Posts Tagged ‘resources’

The Two-headed Problem of Asian Hydropolitics by Saleem H. Ali

In Asia, ecology, government, politics, war on February 26, 2013 at 05:36

From: The Two-headed Problem of Asian Hydropolitics: Security and Scarcity by Saleem H. Ali, Policy Innovations,

As the rift has widened between the Chinese government and the Tibetan leadership in exile during the past year, it is high time that innovative strategies be considered for conflict resolution. During a recent visit to the Netherlands, I had an opportunity to interact with the Dalai Lama at a seminar on water security organized by the Hague Centre for Strategic Studies. Sitting around a table with about fifteen scholars from Asia and Europe, the Buddhist spiritual leader called the Tibetan plateau a “third pole” of available water on the planet. The conversation was meant to be apolitical and to focus on science as a touchstone for cooperation. The Dalai Lama humorously commented that it is time we protect mountains not just because they are “sacred” but because “science tells us they are important.” A global strategy is needed by scientists and policymakers alike to address the challenge of water scarcity in Asia.

The situation is particularly acute for the world’s largest continent. While home to more than half of the world’s population, Asia has less fresh water—3,920 cubic meters per person—than any continent except Antarctica. Almost two-thirds of global population growth is occurring in Asia, which is expected to grow by nearly 500 million within the next 10 years, mostly in urban areas. In November 2008, The U.S. National Intelligence Council highlighted Asian water scarcity in its Global Trends 2025 report: “With water becoming more scarce in Asia and the Middle East, cooperation to manage changing water resources is likely to become more difficult within and between states.”

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Reposted with permission from: Policy Innovations


The Future of the Internet by Vint Cerf

In government, information science, internet, interview, politics, privacy, society, space on February 26, 2013 at 05:28

From: The Future of the Internet “Freshwater Will Be the New Oil” by Vint Cerf, The European Magazine,

The European: When you started working on the Internet, did you have an idea of how big it would become one day?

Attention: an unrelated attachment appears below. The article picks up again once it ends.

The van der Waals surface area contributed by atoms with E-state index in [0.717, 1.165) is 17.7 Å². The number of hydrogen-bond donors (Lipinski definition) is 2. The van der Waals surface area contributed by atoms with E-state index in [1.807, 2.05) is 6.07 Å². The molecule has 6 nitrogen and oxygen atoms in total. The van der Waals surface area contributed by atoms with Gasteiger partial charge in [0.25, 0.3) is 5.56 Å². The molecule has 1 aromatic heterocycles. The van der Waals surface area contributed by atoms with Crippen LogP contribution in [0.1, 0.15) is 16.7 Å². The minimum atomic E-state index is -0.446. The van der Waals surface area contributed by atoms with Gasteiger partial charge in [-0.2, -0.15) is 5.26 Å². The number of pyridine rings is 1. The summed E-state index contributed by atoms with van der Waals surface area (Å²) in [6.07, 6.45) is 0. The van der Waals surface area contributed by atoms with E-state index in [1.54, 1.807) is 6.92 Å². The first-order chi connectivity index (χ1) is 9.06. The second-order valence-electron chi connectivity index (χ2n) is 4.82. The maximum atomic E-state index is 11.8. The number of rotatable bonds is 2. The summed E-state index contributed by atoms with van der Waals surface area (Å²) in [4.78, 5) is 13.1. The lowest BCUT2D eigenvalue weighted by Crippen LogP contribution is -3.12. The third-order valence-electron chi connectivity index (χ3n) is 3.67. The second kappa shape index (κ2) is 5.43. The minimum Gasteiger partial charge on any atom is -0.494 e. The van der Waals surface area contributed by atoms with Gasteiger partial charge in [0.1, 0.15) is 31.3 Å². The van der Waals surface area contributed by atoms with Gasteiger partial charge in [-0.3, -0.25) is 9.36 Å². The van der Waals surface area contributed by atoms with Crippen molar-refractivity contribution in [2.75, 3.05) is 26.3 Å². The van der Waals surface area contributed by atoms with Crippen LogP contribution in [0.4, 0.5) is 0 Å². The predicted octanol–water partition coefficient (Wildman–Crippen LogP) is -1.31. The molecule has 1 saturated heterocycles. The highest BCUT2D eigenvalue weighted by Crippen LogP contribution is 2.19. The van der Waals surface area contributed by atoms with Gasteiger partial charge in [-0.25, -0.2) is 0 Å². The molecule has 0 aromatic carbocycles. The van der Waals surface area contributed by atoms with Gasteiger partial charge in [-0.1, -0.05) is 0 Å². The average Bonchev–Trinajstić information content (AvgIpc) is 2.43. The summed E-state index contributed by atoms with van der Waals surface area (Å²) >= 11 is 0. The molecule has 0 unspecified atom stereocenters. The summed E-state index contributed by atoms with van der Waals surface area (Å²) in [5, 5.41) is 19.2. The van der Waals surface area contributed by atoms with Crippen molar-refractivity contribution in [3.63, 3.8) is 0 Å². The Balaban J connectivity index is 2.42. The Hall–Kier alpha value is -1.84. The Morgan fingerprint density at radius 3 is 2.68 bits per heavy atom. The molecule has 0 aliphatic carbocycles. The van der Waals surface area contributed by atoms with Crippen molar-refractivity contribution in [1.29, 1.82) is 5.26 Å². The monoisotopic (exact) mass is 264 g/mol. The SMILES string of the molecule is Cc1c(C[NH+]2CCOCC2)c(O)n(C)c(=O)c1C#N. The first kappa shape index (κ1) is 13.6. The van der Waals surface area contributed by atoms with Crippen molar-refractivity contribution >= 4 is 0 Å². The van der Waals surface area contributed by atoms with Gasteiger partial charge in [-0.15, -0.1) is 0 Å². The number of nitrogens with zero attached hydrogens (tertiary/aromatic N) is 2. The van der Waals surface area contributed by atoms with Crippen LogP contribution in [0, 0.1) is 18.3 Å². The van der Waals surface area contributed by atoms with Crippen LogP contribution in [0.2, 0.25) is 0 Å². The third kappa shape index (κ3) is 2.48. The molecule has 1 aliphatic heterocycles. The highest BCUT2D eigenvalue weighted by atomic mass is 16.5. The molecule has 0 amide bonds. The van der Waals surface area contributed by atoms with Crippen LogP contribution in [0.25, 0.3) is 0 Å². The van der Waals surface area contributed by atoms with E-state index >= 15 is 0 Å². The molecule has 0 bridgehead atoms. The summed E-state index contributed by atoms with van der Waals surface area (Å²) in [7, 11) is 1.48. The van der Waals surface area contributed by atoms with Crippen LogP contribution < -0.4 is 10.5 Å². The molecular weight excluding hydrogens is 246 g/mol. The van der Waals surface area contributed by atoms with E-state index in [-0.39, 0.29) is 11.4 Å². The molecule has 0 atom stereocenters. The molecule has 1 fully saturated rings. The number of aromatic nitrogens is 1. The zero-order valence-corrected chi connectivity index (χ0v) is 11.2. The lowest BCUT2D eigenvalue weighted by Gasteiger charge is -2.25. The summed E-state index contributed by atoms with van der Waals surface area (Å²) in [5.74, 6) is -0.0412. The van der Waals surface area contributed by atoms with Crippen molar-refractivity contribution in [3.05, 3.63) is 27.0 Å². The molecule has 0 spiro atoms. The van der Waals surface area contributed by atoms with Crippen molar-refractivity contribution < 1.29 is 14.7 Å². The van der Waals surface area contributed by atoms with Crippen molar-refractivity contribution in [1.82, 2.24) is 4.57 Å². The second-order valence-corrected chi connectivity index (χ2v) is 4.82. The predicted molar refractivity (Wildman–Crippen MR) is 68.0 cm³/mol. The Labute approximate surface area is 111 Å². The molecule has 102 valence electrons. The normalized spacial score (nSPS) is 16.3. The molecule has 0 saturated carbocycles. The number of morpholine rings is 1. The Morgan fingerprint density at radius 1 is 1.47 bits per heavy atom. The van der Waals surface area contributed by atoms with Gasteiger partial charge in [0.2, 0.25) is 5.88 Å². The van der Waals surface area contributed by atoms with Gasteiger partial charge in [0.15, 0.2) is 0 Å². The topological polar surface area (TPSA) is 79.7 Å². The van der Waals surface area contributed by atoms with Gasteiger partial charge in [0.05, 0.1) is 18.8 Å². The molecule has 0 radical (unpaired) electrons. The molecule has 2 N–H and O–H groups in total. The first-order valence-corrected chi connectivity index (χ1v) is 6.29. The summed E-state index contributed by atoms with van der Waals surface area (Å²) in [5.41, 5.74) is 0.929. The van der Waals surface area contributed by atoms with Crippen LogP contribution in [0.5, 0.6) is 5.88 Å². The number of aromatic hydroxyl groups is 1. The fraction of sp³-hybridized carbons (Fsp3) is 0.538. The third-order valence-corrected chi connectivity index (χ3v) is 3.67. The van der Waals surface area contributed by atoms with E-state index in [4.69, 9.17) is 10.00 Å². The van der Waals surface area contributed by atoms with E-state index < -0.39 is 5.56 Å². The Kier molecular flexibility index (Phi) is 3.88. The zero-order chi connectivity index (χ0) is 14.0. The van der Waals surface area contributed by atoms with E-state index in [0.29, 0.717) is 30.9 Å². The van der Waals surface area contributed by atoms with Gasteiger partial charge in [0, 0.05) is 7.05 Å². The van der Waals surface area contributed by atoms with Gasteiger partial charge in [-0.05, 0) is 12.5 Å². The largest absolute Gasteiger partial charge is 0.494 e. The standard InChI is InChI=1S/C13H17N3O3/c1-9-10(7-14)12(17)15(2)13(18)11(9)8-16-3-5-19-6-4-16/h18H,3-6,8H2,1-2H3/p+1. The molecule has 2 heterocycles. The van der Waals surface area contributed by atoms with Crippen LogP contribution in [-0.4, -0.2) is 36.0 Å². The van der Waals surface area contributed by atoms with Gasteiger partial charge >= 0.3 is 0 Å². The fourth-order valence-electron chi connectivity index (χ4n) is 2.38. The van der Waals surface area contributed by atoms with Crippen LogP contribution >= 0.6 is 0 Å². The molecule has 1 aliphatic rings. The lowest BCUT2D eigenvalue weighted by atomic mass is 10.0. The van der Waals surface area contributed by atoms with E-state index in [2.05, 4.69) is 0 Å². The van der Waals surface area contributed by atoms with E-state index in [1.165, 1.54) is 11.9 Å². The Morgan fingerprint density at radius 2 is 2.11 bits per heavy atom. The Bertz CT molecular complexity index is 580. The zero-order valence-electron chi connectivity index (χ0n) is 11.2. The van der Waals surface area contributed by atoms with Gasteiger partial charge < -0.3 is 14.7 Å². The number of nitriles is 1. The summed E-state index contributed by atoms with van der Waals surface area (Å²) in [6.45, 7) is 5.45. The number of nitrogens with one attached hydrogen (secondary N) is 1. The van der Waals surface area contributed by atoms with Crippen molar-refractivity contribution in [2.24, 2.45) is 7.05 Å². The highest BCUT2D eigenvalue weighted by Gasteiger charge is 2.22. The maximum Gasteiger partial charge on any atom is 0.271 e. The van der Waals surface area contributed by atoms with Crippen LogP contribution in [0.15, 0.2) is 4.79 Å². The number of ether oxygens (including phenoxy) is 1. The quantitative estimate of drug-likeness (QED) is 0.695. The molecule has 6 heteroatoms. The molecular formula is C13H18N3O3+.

Cerf: Bob Kahn and I had a sense of how powerful technology is. But we couldn’t possibly imagine what it would be like when 1/3 of the world’s population would be online. When we came up with an original design in 1973, we knew that new communication technologies would come along. At that time we couldn’t think of what they would be like – but we wanted the Internet to work on top of them.

The European: How will we debate truth, or argue about what is most important to us?
Cerf: I would ask: what will be our utopia? We don’t know. People call me chief Internet envangelist. Some misunderstood this and thought that it meant I was using the Internet to promote religion. I have to explain that I’m geek-orthodox. I see many good things in the world, but I also see some bad things. I believe that we really have the choice to use technology and the infrastructure of the Internet towards very positive ends. But like any infrastructure, it is open to abuse. We are reaching a point now where governments are concerned about the impact of the Internet infrastructure on citizens and on society.

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Reposted with permission from: The European Magazine

Property Rights in Space by Rand Simberg

In economics, ethics, politics, research, science, science fiction, space, technology, transportation on January 5, 2013 at 05:42

From: Property Rights in Space by Rand Simberg, The New Atlantis,

Space contains valuable resources. These provide a compelling reason for entrepreneurs, investors, and governments to pursue space exploration and settlement. Asteroids are known to be rich in valuable elements like neodymium, scandium, yttrium, iridium, platinum, and palladium, most of which are rare on Earth. Because of the high price that these minerals command, harvesting them from space could possibly justify even very costly mining expeditions. This is the hope of Planetary Resources, a company recently formed and funded by Google executives Larry Page and Eric Schmidt with the intent of mining asteroids. Similarly, Microsoft billionaire Naveen Jain has founded the company Moon Express, with plans to use robots to start mining the Moon — as early as next year, it claims. Meanwhile, Texas-based Shackleton Energy Company plans to mine ice in Shackleton Crater at the lunar south pole to provide propellant for planetary missions, and is raising funds for the venture now.

The basic technology for space travel necessary for off-planet development has of course existed for several decades; the United States did, after all, put a man on the Moon in 1969. And recent advances in spacefaring technology, like the SpaceX Falcon Heavy launcher, promise to reduce the cost of transporting people and goods to and from outer space. This new rocket will deliver about fifty metric tons of payload to low-Earth orbit at a price of $120 million, allowing material to be shipped to space for about a thousand dollars per pound — far less than the tens of thousands of dollars per pound that technologies like NASA’s retired space shuttle cost to ferry cargo. And if SpaceX or some other company can achieve the goal of partial or full reusability, the price of launching goods into orbit will likely drop much further, especially if market forces bring more competitors into the field.

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Reposted with permission from: The New Atlantis

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